A series examining contentious issues of the Vietnam War
At the end of December 1967, a month before the communist Tet Offensive attacks throughout South Vietnam, approximately 225,000 Viet Cong and North Vietnamese fighters were operating in South Vietnam.
They consisted of 68,000 full-time combat soldiers born in North Vietnam, 47,000 Viet Cong combat soldiers born in the South, 37,000 Southern-born Viet Cong administrative personnel who ran the communist shadow government in many parts of the country and 71,000 part-time Viet Cong guerrillas born in the South, according to estimates by Military Assistance Command, Vietnam.
MACV calculated that the communists committed 124,000 combat troops and guerrillas to the 1968 Tet Offensive—84,000 in the initial battles of Jan. 30-31, plus 40,000 over the next several weeks. About half of them served in North Vietnamese units, and the rest belonged to Viet Cong units. Some of the Viet Cong administrative personnel took an active and visible part in the offensive by attempting to organize uprisings in cities.
The attacking units suffered severe losses during the five-week offensive. By March 5, 1968, the date Vietnamese postwar histories identify as the end of the Tet Offensive, noncommunist forces had killed or captured about 40,000 combat soldiers.
Additionally, about 10,000 individuals not listed on MACV’s roster of enemy military units were killed or captured. Many in that group were civilians the Viet Cong had pressed into service as ammunition bearers or stretcher carriers preceding the Tet Offensive, but perhaps 2,000 of those civilians were Viet Cong administrative personnel whose shadow government was decimated in several large cities, particularly Saigon, Hue, Nha Trang and Qui Nhon, yet survived with little damage in most other cities and villages.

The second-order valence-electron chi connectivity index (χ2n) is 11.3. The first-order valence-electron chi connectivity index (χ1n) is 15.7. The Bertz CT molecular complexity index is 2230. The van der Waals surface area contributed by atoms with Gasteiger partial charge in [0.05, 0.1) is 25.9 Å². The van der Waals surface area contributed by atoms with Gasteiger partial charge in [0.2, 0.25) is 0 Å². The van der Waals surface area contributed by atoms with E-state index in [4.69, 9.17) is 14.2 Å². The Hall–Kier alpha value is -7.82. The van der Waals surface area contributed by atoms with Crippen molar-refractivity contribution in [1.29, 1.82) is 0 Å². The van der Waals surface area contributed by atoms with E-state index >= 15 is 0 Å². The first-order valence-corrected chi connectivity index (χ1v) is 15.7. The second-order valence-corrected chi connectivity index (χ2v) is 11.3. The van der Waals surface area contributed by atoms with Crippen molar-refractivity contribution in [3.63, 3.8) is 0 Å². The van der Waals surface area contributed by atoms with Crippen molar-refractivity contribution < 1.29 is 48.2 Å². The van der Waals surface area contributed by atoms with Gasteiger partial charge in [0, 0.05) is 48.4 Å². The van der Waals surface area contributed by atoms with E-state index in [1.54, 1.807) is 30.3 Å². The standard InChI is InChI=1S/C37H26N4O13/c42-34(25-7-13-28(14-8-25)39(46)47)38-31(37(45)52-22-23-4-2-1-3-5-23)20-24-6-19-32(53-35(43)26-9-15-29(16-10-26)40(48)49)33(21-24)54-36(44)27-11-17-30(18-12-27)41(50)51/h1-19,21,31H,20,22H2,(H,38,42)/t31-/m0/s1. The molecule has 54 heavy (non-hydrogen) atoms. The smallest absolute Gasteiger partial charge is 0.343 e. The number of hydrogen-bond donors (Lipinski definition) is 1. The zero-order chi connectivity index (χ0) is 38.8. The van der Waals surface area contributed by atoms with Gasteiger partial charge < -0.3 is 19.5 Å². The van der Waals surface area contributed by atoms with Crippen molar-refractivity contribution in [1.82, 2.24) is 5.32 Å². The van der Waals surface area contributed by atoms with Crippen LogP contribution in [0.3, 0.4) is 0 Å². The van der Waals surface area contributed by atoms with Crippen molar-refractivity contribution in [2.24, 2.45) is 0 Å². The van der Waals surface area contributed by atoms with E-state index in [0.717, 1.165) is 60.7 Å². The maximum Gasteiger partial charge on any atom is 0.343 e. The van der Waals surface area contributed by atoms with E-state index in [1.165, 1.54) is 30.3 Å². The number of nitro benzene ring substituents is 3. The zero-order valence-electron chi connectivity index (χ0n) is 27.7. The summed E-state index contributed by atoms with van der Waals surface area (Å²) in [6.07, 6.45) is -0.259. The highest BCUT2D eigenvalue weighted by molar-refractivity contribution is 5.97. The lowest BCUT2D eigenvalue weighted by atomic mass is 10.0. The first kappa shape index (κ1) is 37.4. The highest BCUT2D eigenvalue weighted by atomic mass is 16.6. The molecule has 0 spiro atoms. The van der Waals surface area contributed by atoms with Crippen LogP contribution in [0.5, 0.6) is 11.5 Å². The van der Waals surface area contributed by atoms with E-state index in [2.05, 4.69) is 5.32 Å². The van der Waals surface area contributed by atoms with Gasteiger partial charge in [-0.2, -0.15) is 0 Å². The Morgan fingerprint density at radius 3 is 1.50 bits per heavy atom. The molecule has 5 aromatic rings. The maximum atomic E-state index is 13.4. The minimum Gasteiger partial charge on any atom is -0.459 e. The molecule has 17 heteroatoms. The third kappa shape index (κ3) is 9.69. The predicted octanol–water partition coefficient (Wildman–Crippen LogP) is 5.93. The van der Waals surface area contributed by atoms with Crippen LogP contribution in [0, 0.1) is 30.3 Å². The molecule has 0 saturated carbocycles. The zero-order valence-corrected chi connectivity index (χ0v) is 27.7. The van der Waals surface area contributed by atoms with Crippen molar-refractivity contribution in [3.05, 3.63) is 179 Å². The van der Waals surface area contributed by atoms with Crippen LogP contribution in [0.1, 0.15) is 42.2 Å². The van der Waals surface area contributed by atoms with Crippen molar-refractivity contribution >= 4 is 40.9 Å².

The estimated 40,000 deaths among enemy soldiers were about evenly divided between North Vietnamese units and Viet Cong units. Some of those Viet Cong units sustained catastrophic casualties, particularly units that attacked Saigon, Hue and several regional capitals in the Central Highlands and the Mekong Delta, but enough survivors returned to base to form the nucleus for the next generation of that unit.
At the end of 1968, after the Tet Offensive and additional communist offensives during May-June and August-September, the Viet Cong fielded a larger force than it had at the end of 1967, despite the intensity of the fighting during Tet. MACV estimates put total enemy strength in South Vietnam at 251,000 troops, an increase of 26,000 from a year earlier.
That year-end 1968 total included 138,000 combat soldiers—86,000 from North Vietnam (up from 68,000 before Tet) and 52,000 Southern-born Viet Cong fighters (up from 47,000). Viet Cong guerrilla strength stood at 78,000 (up from 71,000), although Viet Cong administrative strength declined slightly from 37,00 to 35,000.
In the years from 1968 to 1975, communist units in the South relied more and more on the insertion of North Vietnamese Army troops to replace their losses, but the Viet Cong remained a viable fighting force through the end of the war.
Dr. Erik Villard is a Vietnam War specialist at the U.S. Army Center of Military History at Fort McNair in Washington D.C.
This article appeared in the February 2021 issue of Vietnam magazine. For more stories from Vietnam magazine, subscribe here and visit us on Facebook: